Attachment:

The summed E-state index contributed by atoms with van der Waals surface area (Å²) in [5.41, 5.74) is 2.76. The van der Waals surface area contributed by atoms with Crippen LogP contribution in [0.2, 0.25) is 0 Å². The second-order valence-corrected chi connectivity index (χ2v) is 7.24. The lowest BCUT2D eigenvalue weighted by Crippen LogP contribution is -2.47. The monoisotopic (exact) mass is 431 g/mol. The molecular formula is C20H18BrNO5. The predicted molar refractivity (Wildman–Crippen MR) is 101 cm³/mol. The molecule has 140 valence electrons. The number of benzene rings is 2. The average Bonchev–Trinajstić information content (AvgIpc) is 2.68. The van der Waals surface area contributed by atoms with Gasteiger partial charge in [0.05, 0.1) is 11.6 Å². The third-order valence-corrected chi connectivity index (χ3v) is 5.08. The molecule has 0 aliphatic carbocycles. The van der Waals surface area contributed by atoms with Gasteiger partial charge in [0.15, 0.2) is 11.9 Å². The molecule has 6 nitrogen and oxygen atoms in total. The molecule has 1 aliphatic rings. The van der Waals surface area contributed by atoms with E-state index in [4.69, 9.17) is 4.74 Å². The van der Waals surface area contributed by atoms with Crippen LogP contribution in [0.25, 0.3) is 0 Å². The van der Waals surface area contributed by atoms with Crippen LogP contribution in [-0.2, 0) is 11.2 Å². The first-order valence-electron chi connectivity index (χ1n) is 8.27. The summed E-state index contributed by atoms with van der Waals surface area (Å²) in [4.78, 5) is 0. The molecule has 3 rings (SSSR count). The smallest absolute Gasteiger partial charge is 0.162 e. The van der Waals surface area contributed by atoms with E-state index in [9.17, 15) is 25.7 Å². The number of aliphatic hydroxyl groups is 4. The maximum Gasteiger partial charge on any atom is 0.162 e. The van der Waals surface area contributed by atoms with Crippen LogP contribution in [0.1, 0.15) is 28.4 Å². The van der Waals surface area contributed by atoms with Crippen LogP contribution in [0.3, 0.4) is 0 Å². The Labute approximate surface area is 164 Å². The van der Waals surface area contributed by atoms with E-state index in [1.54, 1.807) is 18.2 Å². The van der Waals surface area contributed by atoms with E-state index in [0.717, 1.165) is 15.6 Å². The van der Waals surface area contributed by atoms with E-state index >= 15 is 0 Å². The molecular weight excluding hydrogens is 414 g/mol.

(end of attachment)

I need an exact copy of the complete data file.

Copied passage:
The summed E-state index contributed by atoms with van der Waals surface area (Å²) in [5.41, 5.74) is 2.76. The van der Waals surface area contributed by atoms with Crippen LogP contribution in [0.2, 0.25) is 0 Å². The second-order valence-corrected chi connectivity index (χ2v) is 7.24. The lowest BCUT2D eigenvalue weighted by Crippen LogP contribution is -2.47. The monoisotopic (exact) mass is 431 g/mol. The molecular formula is C20H18BrNO5. The predicted molar refractivity (Wildman–Crippen MR) is 101 cm³/mol. The molecule has 140 valence electrons. The number of benzene rings is 2. The average Bonchev–Trinajstić information content (AvgIpc) is 2.68. The van der Waals surface area contributed by atoms with Gasteiger partial charge in [0.05, 0.1) is 11.6 Å². The third-order valence-corrected chi connectivity index (χ3v) is 5.08. The molecule has 0 aliphatic carbocycles. The van der Waals surface area contributed by atoms with Gasteiger partial charge in [0.15, 0.2) is 11.9 Å². The molecule has 6 nitrogen and oxygen atoms in total. The molecule has 1 aliphatic rings. The van der Waals surface area contributed by atoms with E-state index in [4.69, 9.17) is 4.74 Å². The van der Waals surface area contributed by atoms with Crippen LogP contribution in [0.25, 0.3) is 0 Å². The van der Waals surface area contributed by atoms with Crippen LogP contribution in [-0.2, 0) is 11.2 Å². The first-order valence-electron chi connectivity index (χ1n) is 8.27. The summed E-state index contributed by atoms with van der Waals surface area (Å²) in [4.78, 5) is 0. The molecule has 3 rings (SSSR count). The smallest absolute Gasteiger partial charge is 0.162 e. The van der Waals surface area contributed by atoms with E-state index in [9.17, 15) is 25.7 Å². The number of aliphatic hydroxyl groups is 4. The maximum Gasteiger partial charge on any atom is 0.162 e. The van der Waals surface area contributed by atoms with Crippen LogP contribution in [0.1, 0.15) is 28.4 Å². The van der Waals surface area contributed by atoms with Crippen LogP contribution in [0.3, 0.4) is 0 Å². The Labute approximate surface area is 164 Å². The van der Waals surface area contributed by atoms with E-state index in [1.54, 1.807) is 18.2 Å². The van der Waals surface area contributed by atoms with E-state index in [0.717, 1.165) is 15.6 Å². The van der Waals surface area contributed by atoms with E-state index >= 15 is 0 Å². The molecular weight excluding hydrogens is 414 g/mol.